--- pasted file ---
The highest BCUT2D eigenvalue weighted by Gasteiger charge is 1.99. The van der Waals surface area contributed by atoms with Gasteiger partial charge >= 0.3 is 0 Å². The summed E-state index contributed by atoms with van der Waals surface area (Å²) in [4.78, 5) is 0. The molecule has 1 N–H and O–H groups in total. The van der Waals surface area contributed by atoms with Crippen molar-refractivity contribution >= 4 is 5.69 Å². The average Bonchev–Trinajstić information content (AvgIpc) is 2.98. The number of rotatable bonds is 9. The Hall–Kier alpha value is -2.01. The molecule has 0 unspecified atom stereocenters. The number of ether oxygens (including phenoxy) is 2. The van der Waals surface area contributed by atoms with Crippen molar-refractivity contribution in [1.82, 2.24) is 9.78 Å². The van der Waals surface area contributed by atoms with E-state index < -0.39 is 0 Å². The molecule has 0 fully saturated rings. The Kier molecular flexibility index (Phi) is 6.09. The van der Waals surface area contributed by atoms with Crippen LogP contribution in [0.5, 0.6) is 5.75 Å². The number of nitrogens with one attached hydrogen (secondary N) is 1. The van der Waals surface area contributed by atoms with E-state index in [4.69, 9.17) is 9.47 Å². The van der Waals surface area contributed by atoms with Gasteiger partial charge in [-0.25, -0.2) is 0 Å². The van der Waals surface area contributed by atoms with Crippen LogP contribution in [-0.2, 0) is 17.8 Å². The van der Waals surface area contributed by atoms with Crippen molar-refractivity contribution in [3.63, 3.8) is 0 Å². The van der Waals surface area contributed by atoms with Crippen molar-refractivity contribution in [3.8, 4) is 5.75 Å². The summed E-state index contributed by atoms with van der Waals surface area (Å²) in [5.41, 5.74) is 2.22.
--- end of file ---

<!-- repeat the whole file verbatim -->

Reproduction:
The highest BCUT2D eigenvalue weighted by Gasteiger charge is 1.99. The van der Waals surface area contributed by atoms with Gasteiger partial charge >= 0.3 is 0 Å². The summed E-state index contributed by atoms with van der Waals surface area (Å²) in [4.78, 5) is 0. The molecule has 1 N–H and O–H groups in total. The van der Waals surface area contributed by atoms with Crippen molar-refractivity contribution >= 4 is 5.69 Å². The average Bonchev–Trinajstić information content (AvgIpc) is 2.98. The number of rotatable bonds is 9. The Hall–Kier alpha value is -2.01. The molecule has 0 unspecified atom stereocenters. The number of ether oxygens (including phenoxy) is 2. The van der Waals surface area contributed by atoms with Crippen molar-refractivity contribution in [1.82, 2.24) is 9.78 Å². The van der Waals surface area contributed by atoms with E-state index < -0.39 is 0 Å². The molecule has 0 fully saturated rings. The Kier molecular flexibility index (Phi) is 6.09. The van der Waals surface area contributed by atoms with Crippen LogP contribution in [0.5, 0.6) is 5.75 Å². The number of nitrogens with one attached hydrogen (secondary N) is 1. The van der Waals surface area contributed by atoms with E-state index in [4.69, 9.17) is 9.47 Å². The van der Waals surface area contributed by atoms with Gasteiger partial charge in [-0.25, -0.2) is 0 Å². The van der Waals surface area contributed by atoms with Crippen LogP contribution in [-0.2, 0) is 17.8 Å². The van der Waals surface area contributed by atoms with Crippen molar-refractivity contribution in [3.63, 3.8) is 0 Å². The van der Waals surface area contributed by atoms with Crippen molar-refractivity contribution in [3.8, 4) is 5.75 Å². The summed E-state index contributed by atoms with van der Waals surface area (Å²) in [5.41, 5.74) is 2.22.